PhD studies

PhD studies

Interested in our PhD studies?

Take a look at some of our current PhD projects to find out what we are working on.

Can mindfulness meditation reduce the perceived duration of pain?

The main aim of the study is to investigate the negative effects of pain on the perception of time and to test whether mindfulness meditation can compensate for these negative effects. Firstly the study aims to investigate in detail how pain influences the perception of time. Particularly, how time perception is affected differently by short painful stimuli and by a constant state of pain. Secondly the study investigates the different time experience of chronic pain and healthy populations using visual, tactile and painful stimuli. At this stage the project wants to focus on the “drag by” feeling that is common to chronic pain sufferers regarding the daily time experience. Finally, mindfulness meditation is introduced as a possible compensating technique to improve the quality of daily life of chronic pain population. During all the phases of the study, physiological techniques are used to test the role of sympathetic and parasympathetic activity on time perception.

Name: Andrea Piovesan

Start date: December 2015

Funder: LJMU postgraduate studentship


Psychophysiological indicators of listening effort

About 10 million people in the UK suffer from some degree of hearing impairment or hearing loss, which often decreases considerably their quality of life. Unfortunately, the acceptance of hearing aids is low—about 25% of the persons who own a hearing aid never use it. One of the reasons that hearing impaired people mention for not wearing their devices is the inefficacy of the hearing aid to reduce listening effort and the resulting fatigue in everyday listening. Audiologists are therefore interested in incorporating indicators of listening effort in hearing aid fitting to increase hearing aid performance and acceptance.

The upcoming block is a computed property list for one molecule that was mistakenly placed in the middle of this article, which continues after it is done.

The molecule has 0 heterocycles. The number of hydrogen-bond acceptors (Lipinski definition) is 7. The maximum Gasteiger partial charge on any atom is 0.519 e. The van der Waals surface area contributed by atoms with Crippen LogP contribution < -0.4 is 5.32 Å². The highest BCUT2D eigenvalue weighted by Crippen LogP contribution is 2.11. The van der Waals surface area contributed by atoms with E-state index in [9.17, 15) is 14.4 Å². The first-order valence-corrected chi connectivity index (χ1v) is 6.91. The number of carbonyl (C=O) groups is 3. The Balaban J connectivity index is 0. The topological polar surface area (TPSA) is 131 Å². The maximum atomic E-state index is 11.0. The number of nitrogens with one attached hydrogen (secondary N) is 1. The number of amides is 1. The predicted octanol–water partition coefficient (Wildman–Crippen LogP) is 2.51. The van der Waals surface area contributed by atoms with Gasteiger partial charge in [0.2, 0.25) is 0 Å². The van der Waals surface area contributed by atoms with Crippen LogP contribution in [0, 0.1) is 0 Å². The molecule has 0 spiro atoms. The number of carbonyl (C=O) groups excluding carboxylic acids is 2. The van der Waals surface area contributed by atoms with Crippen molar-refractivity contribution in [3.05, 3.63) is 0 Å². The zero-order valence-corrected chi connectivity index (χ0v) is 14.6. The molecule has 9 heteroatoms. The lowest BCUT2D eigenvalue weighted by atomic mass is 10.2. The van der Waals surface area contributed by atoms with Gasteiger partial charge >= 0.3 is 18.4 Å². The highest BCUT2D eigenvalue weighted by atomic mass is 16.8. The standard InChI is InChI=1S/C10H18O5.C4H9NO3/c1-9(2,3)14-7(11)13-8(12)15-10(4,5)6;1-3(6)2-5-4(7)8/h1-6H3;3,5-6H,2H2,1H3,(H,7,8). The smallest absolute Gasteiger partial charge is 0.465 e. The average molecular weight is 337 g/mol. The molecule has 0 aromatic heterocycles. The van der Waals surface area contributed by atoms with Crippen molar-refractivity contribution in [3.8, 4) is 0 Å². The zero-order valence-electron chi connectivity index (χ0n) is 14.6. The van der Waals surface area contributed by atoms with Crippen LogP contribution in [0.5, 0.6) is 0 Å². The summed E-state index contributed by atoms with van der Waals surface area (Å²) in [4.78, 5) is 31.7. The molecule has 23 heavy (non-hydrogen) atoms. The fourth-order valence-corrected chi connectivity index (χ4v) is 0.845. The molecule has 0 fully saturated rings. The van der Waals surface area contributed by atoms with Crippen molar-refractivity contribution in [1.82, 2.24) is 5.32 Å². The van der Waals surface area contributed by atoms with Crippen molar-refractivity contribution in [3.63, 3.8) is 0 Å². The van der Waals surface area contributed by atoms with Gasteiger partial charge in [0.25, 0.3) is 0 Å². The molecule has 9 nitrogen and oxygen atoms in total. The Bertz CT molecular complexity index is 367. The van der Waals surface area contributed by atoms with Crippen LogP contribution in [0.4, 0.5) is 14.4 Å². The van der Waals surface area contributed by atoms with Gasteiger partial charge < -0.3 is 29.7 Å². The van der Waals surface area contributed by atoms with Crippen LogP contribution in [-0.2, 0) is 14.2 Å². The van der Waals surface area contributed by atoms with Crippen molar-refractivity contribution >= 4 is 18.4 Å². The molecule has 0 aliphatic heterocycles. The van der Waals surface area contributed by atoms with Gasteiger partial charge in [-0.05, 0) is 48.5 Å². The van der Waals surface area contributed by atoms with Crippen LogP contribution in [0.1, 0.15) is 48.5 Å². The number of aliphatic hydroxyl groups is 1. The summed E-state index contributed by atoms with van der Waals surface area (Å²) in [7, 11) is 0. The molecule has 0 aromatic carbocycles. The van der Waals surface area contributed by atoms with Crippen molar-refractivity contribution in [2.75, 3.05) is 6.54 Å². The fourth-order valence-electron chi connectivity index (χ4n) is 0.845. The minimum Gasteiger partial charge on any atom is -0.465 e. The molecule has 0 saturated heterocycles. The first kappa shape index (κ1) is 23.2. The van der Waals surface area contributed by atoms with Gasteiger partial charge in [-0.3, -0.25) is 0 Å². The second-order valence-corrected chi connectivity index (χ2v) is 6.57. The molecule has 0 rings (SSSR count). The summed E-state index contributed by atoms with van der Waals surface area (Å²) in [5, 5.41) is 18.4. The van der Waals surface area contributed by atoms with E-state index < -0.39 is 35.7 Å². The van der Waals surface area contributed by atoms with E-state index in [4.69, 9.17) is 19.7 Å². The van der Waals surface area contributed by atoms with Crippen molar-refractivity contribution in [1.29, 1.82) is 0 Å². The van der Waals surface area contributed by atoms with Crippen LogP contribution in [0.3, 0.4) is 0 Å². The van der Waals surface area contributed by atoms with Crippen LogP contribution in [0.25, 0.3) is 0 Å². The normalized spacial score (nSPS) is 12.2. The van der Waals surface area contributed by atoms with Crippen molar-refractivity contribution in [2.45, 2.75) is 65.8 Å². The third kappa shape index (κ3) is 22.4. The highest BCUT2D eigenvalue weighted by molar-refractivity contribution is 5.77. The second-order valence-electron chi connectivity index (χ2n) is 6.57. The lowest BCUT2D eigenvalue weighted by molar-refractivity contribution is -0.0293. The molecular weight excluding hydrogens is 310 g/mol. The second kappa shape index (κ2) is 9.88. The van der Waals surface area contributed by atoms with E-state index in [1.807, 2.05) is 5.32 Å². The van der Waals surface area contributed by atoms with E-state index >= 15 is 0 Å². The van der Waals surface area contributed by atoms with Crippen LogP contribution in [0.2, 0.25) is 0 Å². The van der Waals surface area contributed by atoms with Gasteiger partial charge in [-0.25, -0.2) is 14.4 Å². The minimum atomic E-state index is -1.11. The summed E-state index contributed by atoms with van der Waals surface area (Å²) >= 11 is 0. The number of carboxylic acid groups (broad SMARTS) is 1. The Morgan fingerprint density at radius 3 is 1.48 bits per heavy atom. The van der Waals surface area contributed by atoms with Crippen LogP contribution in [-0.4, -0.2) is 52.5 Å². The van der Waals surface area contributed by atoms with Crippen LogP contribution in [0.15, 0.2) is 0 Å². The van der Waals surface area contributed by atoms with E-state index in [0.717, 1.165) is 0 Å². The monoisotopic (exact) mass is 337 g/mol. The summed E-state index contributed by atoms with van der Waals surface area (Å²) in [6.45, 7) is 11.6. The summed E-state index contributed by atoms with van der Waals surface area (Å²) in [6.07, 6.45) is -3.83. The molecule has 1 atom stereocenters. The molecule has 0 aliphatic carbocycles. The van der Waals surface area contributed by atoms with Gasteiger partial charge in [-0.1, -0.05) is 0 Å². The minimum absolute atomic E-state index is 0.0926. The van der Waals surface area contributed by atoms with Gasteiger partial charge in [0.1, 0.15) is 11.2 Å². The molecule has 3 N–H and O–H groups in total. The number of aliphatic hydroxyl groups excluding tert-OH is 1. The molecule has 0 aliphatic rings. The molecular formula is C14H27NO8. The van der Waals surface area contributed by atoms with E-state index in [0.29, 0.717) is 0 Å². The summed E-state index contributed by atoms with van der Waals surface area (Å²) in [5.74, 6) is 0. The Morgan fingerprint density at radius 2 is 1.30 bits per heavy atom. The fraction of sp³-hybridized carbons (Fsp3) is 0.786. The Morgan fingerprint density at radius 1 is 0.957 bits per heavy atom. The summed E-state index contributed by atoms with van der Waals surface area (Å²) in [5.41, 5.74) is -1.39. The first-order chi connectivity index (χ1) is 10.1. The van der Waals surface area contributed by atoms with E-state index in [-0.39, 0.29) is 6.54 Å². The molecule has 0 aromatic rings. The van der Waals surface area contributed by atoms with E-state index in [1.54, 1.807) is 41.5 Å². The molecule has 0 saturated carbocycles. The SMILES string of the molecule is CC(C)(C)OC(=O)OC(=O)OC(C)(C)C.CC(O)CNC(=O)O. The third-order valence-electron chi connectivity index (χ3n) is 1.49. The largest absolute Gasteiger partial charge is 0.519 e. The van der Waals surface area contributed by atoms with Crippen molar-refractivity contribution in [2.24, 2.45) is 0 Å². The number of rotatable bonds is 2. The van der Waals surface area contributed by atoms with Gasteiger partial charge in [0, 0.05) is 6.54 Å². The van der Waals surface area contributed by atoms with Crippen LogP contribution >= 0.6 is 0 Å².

In a first LJMU publication on the topic, Michael Richter demonstrated that changes in pre-ejection period—an indicator of sympathetic impact on the heart—reflect changes in listening demand and listening motivation (http://researchonline.ljmu.ac.uk/id/eprint/2878). In the frame of a Faculty of Science PhD studentship, Kate Slade will examine the quality of cardiovascular indicators of listening effort more comprehensively by investigating the impact of listening tasks on the activity of the sympathetic nervous system and the parasympathetic nervous system. Her work will also provide insights into whether autonomic responses enable the prediction of self-reported fatigue resulting from listening effort.

Name: Katherine Slade

Start date: December 2015

Funder: LJMU postgraduate studentship


Media-multitasking and executive functioning in young adults